PIL in Supreme Court against govt’s order to snoop on computers

A PIL has been filed in the Supreme Court by advocate Manohar Lal Sharma challenging the government’s notification authorising 10 central agencies to intercept, monitor and decrypt any computer system.

What was the Order of the Home Ministry?

As per the notification of the Union Ministry of Home Affairs, 10 central probe and snoop agencies are empowered under the Information Technology (IT) Act to carry out interception and analysis of data stored in any computer.

The 10 agencies empowered were Intelligence Bureau, Narcotics Control Bureau, Enforcement Directorate, the Central Board of Direct Taxes (for Income Tax Department), Directorate of Revenue Intelligence, Central Bureau of Investigation, National Investigation Agency, the Research and Analysis Wing, Directorate of Signal Intelligence (in service areas of J-K, North East and Assam) and Delhi Police commissioner.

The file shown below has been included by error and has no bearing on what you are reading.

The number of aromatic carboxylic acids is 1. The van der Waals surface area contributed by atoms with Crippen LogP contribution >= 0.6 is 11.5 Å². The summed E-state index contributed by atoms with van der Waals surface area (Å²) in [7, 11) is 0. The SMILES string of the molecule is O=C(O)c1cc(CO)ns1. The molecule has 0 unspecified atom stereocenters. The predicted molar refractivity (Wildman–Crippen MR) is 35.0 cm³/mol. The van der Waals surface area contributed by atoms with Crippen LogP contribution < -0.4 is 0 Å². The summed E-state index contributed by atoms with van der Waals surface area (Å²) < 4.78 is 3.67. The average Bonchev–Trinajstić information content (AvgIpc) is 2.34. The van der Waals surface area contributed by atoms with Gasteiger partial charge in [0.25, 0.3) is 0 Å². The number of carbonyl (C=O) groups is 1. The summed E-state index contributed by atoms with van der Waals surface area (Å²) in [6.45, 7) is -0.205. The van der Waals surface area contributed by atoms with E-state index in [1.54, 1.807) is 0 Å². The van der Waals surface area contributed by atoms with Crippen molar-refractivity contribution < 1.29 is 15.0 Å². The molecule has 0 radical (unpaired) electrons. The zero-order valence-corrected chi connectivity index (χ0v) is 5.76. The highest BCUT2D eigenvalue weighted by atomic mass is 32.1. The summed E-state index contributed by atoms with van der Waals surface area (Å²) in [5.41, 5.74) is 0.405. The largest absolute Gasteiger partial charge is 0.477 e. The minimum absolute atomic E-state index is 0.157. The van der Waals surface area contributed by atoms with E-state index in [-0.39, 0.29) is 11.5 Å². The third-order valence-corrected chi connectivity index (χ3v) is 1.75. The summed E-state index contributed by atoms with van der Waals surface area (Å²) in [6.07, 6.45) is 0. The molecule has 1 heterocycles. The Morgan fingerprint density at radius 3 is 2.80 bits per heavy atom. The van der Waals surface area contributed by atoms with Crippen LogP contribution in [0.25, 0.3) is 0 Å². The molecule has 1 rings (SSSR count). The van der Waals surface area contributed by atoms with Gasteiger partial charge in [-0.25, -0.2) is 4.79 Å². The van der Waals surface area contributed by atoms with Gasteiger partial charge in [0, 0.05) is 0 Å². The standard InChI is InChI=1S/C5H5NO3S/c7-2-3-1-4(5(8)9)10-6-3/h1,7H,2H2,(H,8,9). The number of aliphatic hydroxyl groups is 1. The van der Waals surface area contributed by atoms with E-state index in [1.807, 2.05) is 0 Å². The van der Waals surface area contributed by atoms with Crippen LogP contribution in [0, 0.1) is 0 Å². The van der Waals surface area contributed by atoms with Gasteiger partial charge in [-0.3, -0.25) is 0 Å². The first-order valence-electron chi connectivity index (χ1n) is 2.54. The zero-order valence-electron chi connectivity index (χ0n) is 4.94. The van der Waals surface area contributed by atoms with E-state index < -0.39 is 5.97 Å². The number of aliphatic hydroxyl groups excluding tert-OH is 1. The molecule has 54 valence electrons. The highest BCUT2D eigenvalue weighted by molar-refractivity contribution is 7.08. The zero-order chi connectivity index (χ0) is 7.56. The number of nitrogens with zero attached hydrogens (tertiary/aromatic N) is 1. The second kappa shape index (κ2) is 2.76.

The order binds the service providers or any person in charge of the computer resource to extend all facilities and technical assistance to the agencies and a failure to do so is penalised with seven-year imprisonment and fine.

Why the order has been challenged?

The reasons cited by the Advocate Manohar Lal Sharma in his PIL are:

  • The notification was illegal, unconstitutional and ultra vires to the law.
  • The notification was being issued to restrict the political opponent, thinker and speaker to control the entire country under dictatorship to win coming general election under an undisclosed emergency as well as slavery which cannot be permitted within the Constitution of India.
  • The notification provides for blanket surveillance which must be tested against the fundamental right to privacy.
  • The notification enables the state to access every communication, computer and mobile and to use it to protect the political interest and object of the present executive political party.
  • The notification tries to create a surveillance state.

The government has defended the decision citing national security and claiming that the order was a mere repetition of the rules passed during the UPA regime in 2009.

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